Robert G. “Bob” Pitman, Jr.

/Robert G. “Bob” Pitman, Jr.

Robert G. “Bob” Pitman, Jr. (1911-1998)

Inducted 2014

Highlights

  • Florida Agricultural Tax Law
  • Budwood Certification Program
  • Florida Citrus Research Foundation

Bio

Robert G. “Bob” Pitman, Jr. was born in Bluntstown, FL in 1911 and moved to Apopka in 1917. He attended Apopka public schools through the 8th grade and then transferred to Ocoee High School where his father was principal for grades 9-11. He graduated from Georgia Military Academy in 1929, receiving “Outstanding Cadet of the Year” honors, and went on to the University of Florida where he graduated with an Associate Bachelor of Education in 1933. Shortly after graduation, he married Katherine “Sis” Schirard, and together they had three children: Robert, John and Pam.

Bob had an unbelievable athletic career in football, baseball and coaching. He was All-state in multiple sports, played professional baseball, and coached several state champion high school football teams before returning to the University of Florida, to pursue his Master’s in Education. While there, he coached football and baseball, as well as developing and teaching the Army Air Corps Physical Fitness Program. His will to win and strength of character were honed in his early years of sports and competition, and would guide him greatly in the years to follow.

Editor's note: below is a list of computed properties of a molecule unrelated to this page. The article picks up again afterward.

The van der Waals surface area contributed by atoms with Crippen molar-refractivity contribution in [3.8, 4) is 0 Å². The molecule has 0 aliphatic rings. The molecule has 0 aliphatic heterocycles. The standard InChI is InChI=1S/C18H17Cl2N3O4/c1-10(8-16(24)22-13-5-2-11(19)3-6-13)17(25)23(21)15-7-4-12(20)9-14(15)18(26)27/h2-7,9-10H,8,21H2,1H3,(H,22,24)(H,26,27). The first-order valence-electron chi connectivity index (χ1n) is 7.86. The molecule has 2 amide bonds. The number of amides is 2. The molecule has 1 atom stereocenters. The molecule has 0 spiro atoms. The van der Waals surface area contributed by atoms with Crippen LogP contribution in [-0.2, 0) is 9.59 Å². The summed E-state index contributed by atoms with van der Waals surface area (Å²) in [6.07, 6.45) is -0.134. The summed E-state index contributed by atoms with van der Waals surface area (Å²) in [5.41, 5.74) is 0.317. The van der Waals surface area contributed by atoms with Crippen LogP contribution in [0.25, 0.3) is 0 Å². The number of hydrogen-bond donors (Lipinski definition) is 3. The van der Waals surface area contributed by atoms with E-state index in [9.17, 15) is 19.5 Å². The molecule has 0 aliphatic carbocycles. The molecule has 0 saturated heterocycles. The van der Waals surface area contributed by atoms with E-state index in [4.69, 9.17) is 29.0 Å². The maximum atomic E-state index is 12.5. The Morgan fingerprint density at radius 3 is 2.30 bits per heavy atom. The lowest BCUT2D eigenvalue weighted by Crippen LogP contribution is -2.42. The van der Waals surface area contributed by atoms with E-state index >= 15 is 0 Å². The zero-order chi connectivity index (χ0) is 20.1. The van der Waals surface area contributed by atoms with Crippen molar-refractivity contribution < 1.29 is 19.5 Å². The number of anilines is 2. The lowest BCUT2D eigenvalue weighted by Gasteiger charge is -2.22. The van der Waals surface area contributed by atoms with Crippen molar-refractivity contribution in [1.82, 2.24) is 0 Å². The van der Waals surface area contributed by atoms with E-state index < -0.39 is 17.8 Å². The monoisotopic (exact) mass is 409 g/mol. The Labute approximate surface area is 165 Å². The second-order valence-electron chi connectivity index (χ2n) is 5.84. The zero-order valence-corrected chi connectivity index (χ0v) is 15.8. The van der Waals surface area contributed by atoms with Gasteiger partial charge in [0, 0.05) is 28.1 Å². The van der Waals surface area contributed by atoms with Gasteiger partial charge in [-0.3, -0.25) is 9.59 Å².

Shortly after receiving his Master’s degree in 1946, Bob left his coaching position at the University of Florida to join his father in the citrus business in Apopka, Florida. In 1948 he was instrumental in obtaining a patent on the Ponkan citrus fruit, a fancy variety of citrus that was developed by his father. Together they developed Florida Ponkan Corporation, one of the largest and most influential citrus nurseries in the state of Florida at that time and the only source of the Ponkan tree for many years.

During the winter of 1956 there was a prediction of a hard freeze in Central Florida area and Bob decided to experiment with irrigation as a means of frost protection on his citrus nursery trees – which had not been done at that time. During the devastating freeze of 1957 he again used irrigation and was able to protect over 60,000 nursery trees. All of the trees were saved and were dug and delivered only a few weeks after the freeze. His success in saving those trees prompted increased interest in using water on citrus as a method of frost protection, and irrigation has become an industry standard for frost protection as a result of his cooperative work with the scientists at UF and the extension service.

By 1958, Bob saw the need to establish a professional group of citrus nurserymen in the state. He was one of the organizers and charter members of the Florida Citrus Nurseryman’s Association and served as the founding president of the organization.

Working through the Florida Citrus Nurseryman’s Association, he pushed for the Florida nurserymen to develop a Budwood Registration Program. He could foresee the time when all budwood used in the state could be registered as virus free. In support of the program, he planted one of the first scion groves in the state to supply growers with budwood registered free of these viruses. He was deeply involved in managing the registration program for over 16 years. Part of that involvement included helping to found the Hughes Memorial Budwood Foundation, a citrus budwood program of nucellar budwood, where he served as a director for many years.